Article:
Under the Digital Millennium Copyright Act (DMCA), Internet service providers (ISPs) may not be liable for copyright infringement from copyrighted material passing through their systems if they take certain steps to police infringement on their site(s). This is called a "safe harbor." Thus, all services that host user-generated content must have some sort of system for people to give notice that the material is copyrighted.
There are several requirements for ISPs to have this safe harbor:
- The ISP must not have actual knowledge of the copyrighted material being posted on their servers.
- If someone gives notice of copyrighted material being posted on their site, they must take reasonable actions to remove the material from their networks.
- They must not receive any direct financial benefit from the infringing material.
- They must not have any control over the content of the material posted on their servers.
- They must also have an appointed agent to receive notices of infringing material.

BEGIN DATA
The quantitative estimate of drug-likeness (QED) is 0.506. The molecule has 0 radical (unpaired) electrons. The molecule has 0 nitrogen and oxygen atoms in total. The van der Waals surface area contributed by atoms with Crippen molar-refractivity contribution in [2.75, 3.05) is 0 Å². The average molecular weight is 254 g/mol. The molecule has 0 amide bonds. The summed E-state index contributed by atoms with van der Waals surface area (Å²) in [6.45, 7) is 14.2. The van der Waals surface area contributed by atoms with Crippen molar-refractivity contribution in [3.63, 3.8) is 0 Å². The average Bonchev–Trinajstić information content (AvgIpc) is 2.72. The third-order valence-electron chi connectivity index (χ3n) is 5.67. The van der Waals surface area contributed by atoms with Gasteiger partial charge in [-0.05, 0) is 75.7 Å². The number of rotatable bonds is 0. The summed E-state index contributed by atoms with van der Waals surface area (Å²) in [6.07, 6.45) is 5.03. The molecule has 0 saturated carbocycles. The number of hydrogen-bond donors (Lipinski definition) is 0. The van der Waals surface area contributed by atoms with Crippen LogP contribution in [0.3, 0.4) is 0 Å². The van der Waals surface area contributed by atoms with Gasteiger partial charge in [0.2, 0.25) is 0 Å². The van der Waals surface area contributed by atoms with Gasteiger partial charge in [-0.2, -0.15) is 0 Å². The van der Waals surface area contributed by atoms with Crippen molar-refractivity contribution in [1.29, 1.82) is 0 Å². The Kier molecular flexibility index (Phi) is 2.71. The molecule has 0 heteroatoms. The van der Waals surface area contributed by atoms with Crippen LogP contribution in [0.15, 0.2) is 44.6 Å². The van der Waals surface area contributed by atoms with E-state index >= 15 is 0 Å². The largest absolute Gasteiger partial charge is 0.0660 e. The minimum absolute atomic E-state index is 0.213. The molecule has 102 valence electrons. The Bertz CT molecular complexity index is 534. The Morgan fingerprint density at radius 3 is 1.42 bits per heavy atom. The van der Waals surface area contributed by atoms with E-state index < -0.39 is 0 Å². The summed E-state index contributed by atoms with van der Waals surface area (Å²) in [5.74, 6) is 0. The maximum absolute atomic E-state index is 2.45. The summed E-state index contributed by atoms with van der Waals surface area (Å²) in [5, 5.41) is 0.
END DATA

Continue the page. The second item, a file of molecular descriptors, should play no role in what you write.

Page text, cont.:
When a copyright owner sees his or her material posted on a website, he or she must send a notice (commonly called a "DMCA takedown notice") to the operator of the website, explaining that the material is infringing before a lawsuit can be filed. Most website owners have a form users can fill out that has all the notice requirements built in.
The operator of the website should then notify the person who posted the material that it is going to be taken down. The person who posted the material then has the option of sending a counter-notice, to argue that the material does not actually violate copyright laws.
Generally, the operator of a website will not be subject to liability if a takedown notice is received and acted upon.